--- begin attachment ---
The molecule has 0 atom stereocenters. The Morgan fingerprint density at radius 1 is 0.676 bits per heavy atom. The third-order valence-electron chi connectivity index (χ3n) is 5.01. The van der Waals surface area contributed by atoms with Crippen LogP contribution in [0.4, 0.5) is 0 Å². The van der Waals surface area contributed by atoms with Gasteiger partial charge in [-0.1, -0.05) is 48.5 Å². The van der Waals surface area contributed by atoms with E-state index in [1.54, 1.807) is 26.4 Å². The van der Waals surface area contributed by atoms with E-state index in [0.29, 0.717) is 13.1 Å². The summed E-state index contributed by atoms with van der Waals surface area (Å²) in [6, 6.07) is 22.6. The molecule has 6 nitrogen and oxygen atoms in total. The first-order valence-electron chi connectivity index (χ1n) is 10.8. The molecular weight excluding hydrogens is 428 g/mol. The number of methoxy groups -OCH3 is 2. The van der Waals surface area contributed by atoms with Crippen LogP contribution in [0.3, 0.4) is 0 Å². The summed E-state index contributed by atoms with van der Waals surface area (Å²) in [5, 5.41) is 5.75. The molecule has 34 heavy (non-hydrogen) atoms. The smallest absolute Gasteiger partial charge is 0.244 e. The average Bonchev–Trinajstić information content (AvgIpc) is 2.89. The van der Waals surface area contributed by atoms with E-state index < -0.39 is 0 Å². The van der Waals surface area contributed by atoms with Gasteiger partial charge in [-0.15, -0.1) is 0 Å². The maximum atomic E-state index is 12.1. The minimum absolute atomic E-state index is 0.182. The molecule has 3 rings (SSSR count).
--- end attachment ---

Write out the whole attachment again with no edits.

The molecule has 0 atom stereocenters. The Morgan fingerprint density at radius 1 is 0.676 bits per heavy atom. The third-order valence-electron chi connectivity index (χ3n) is 5.01. The van der Waals surface area contributed by atoms with Crippen LogP contribution in [0.4, 0.5) is 0 Å². The van der Waals surface area contributed by atoms with Gasteiger partial charge in [-0.1, -0.05) is 48.5 Å². The van der Waals surface area contributed by atoms with E-state index in [1.54, 1.807) is 26.4 Å². The van der Waals surface area contributed by atoms with E-state index in [0.29, 0.717) is 13.1 Å². The summed E-state index contributed by atoms with van der Waals surface area (Å²) in [6, 6.07) is 22.6. The molecule has 6 nitrogen and oxygen atoms in total. The first-order valence-electron chi connectivity index (χ1n) is 10.8. The molecular weight excluding hydrogens is 428 g/mol. The number of methoxy groups -OCH3 is 2. The van der Waals surface area contributed by atoms with Crippen LogP contribution in [0.3, 0.4) is 0 Å². The summed E-state index contributed by atoms with van der Waals surface area (Å²) in [5, 5.41) is 5.75. The molecule has 34 heavy (non-hydrogen) atoms. The smallest absolute Gasteiger partial charge is 0.244 e. The average Bonchev–Trinajstić information content (AvgIpc) is 2.89. The van der Waals surface area contributed by atoms with E-state index < -0.39 is 0 Å². The van der Waals surface area contributed by atoms with Gasteiger partial charge in [-0.15, -0.1) is 0 Å². The maximum atomic E-state index is 12.1. The minimum absolute atomic E-state index is 0.182. The molecule has 3 rings (SSSR count).